I am completely and probably irreversibly blocked right now after reading a book about blogging, which says what one wants to write is not what others want to read. It sounds really true. Just think about our own life experiences–what we really want to say is often not what other people want to hear. The problem is that when I start to think about writing things that others want to read, I am completely lost, blocked, and dispirited. It feels like back in school again when I had to write to please the teachers, to make them feel good about themselves educating others. Most of my writing in school is nothing more than a chore to me. Thankfully, I studied science and the writing part was really not the main feature. Still, the limited writing I was involved at the time was bad enough to make the remembrance of it discouraging.
So I did my laundry instead, which has never felt so relaxing before. No inspiration from Marie Kondo is needed; no weekend “chore ethics” is required; no admiration for my grandma, the domestic goddess, is recalled. Suddenly folding laundry is comforting since at least this is something I can accomplish, better than the other option. Our enjoyment depends not only on our real preferences, but also on the available choices.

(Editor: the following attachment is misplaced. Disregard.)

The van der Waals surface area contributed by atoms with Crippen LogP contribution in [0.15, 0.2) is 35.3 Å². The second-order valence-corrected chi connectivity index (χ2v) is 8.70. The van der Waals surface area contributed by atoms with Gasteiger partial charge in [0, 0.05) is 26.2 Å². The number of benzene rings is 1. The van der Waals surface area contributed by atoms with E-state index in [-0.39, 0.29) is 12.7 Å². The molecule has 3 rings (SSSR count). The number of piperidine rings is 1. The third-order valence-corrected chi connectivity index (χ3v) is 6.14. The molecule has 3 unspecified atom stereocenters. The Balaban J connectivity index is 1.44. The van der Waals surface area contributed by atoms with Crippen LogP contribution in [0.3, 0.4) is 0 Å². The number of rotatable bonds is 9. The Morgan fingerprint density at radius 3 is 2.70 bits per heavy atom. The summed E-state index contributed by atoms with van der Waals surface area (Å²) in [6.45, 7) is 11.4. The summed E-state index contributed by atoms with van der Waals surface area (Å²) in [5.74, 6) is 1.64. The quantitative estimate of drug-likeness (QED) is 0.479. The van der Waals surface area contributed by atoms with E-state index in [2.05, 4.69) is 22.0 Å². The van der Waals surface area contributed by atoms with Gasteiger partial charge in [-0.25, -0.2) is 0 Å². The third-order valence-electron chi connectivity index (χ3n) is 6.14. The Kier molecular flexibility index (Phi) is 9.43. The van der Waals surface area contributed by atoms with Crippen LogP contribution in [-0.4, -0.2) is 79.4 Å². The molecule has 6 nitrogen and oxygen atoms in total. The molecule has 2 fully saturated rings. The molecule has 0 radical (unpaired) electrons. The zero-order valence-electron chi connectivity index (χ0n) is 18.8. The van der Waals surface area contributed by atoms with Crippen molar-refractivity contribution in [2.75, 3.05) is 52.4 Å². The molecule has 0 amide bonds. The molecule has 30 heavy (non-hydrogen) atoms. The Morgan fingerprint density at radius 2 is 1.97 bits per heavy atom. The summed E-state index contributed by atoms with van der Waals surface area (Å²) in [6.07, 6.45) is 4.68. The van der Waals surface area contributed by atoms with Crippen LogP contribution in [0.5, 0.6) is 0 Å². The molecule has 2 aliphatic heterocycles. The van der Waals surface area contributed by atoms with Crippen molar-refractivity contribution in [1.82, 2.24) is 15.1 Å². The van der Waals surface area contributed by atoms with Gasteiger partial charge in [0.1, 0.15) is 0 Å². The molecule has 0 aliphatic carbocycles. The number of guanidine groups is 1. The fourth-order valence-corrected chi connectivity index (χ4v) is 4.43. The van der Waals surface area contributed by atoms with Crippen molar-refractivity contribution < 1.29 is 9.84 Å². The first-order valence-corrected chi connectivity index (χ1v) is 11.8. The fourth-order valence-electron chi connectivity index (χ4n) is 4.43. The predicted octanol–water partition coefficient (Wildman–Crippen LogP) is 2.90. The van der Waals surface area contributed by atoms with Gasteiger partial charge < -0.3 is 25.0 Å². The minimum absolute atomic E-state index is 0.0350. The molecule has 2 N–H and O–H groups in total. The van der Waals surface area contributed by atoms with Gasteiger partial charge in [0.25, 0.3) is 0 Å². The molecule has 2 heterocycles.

This has often happened and I don’t know why. Whenever I read a self help book to motivate myself, I feel bad and sad. What’s even worse is that I assume that other people must have been motivated by the book while I am the only one left out. Am I impervious to inspiration and motivation? Not really. I can recall at least several instances for which I was really motivated. Let’s just say my threshold for activation is probably higher and there’s a bigger amount of inertia in me to be overcome first.
We do something and read some books, expecting a certain result. However sometimes what you get is a backfire, completely the opposite of what you expected. I am not talking about a competition or an election, for which there’s a clear winner and a clear loser. You sort of expect certain possibility of winning and losing, unless you are somebody who’s unscrupulously and unabashedly overestimating yourself. Well, I am talking about those instances like what’s described in an old fable:
A man loves the mystical creature of a famed water dragon and makes his home a shrine to it by painting his wall with dragon mural and dressing in clothes with painted dragon figures. So the water dragon hears about this fan and comes to his house for a visit. When the dragon arrives, the man runs away as fast as he can.
It turns out that the most unexpected thing is one’s own psychology. One just can’t take it anymore.